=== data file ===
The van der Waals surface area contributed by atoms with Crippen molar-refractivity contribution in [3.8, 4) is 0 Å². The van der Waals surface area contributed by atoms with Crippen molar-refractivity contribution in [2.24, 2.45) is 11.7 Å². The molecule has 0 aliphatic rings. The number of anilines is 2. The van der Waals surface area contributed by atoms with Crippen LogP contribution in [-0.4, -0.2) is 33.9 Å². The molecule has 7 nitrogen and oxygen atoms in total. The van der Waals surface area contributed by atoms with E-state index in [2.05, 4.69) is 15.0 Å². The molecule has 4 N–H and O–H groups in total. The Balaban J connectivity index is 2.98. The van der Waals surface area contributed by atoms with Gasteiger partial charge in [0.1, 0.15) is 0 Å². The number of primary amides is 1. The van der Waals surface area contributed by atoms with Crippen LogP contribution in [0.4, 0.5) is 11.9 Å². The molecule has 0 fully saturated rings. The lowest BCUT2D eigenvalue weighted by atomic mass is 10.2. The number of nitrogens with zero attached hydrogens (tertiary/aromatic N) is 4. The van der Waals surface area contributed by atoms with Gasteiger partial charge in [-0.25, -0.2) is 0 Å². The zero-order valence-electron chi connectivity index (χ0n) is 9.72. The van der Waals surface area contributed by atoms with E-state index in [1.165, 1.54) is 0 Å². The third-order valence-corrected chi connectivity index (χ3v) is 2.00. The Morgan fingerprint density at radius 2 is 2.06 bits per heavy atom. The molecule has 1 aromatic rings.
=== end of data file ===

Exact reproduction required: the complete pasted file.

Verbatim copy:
The van der Waals surface area contributed by atoms with Crippen molar-refractivity contribution in [3.8, 4) is 0 Å². The van der Waals surface area contributed by atoms with Crippen molar-refractivity contribution in [2.24, 2.45) is 11.7 Å². The molecule has 0 aliphatic rings. The number of anilines is 2. The van der Waals surface area contributed by atoms with Crippen LogP contribution in [-0.4, -0.2) is 33.9 Å². The molecule has 7 nitrogen and oxygen atoms in total. The van der Waals surface area contributed by atoms with E-state index in [2.05, 4.69) is 15.0 Å². The molecule has 4 N–H and O–H groups in total. The Balaban J connectivity index is 2.98. The van der Waals surface area contributed by atoms with Gasteiger partial charge in [0.1, 0.15) is 0 Å². The number of primary amides is 1. The van der Waals surface area contributed by atoms with Crippen LogP contribution in [0.4, 0.5) is 11.9 Å². The molecule has 0 fully saturated rings. The lowest BCUT2D eigenvalue weighted by atomic mass is 10.2. The number of nitrogens with zero attached hydrogens (tertiary/aromatic N) is 4. The van der Waals surface area contributed by atoms with Gasteiger partial charge in [-0.25, -0.2) is 0 Å². The zero-order valence-electron chi connectivity index (χ0n) is 9.72. The van der Waals surface area contributed by atoms with E-state index in [1.165, 1.54) is 0 Å². The third-order valence-corrected chi connectivity index (χ3v) is 2.00. The Morgan fingerprint density at radius 2 is 2.06 bits per heavy atom. The molecule has 1 aromatic rings.